Tale of two delays

Yesterday’s Antietam is today’s Afghanistan?  Consider

General George B. McClellan, whose willingness to delay action and refusal to do so allowed enemy forces to prepare and react.

The delay was leading up to what became “the bloodiest battle of the Civil War, in fact, the single bloodiest day in American military history,” writes J.P. Freire, Wash. Examiner associate commentary editor.

It was McClellan’s “willingness to delay action [that] allowed enemy forces to prepare and react.”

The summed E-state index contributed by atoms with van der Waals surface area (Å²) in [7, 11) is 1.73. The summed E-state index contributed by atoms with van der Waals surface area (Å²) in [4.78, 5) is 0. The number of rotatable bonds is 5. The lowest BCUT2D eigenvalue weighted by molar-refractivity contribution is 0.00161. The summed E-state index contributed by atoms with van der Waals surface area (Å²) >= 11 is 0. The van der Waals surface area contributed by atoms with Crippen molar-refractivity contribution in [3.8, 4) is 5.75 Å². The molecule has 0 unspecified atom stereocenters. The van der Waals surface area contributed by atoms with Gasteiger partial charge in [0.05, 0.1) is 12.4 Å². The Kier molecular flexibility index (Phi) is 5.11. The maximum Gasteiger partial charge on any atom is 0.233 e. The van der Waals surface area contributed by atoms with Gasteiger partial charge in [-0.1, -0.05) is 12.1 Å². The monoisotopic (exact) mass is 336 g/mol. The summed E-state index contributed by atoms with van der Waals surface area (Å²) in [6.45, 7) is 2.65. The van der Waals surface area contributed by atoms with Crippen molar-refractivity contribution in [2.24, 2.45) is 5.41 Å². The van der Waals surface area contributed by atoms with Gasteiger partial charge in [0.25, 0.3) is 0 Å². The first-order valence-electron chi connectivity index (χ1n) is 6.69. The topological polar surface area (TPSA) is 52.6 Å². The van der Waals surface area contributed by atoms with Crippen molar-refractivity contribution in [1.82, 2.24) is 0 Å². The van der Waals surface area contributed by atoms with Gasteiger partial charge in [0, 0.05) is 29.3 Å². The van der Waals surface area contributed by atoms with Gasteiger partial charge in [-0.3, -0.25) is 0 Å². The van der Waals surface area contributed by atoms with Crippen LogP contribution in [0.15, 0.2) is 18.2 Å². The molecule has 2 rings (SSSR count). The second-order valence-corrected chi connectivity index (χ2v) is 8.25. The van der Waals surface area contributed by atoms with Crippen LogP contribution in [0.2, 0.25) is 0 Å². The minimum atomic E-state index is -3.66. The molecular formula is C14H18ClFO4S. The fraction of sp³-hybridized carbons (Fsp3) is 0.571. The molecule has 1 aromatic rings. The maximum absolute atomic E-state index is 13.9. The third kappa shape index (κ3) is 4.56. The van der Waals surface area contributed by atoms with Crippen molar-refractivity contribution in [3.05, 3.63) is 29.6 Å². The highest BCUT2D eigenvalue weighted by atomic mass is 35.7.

Of him, Confederate Gen. Robert E. Lee said:

“He is an able general but a very cautious one. His army is in a very demoralized and chaotic condition, and will not be prepared for offensive operations—or he will not think it so—for three or four weeks.”


General [Gen. Stanley A.] McChrystal told the president that the war could be lost in a year, and three months of that year have been given to the enemy to regroup and prepare. . . .  If you have a general who is competent, as McChrystal is, give him what he says he needs to win.

Or if you consider him incompetent, fire him, as Lincoln did McClellan.  Do it or get off the pot.

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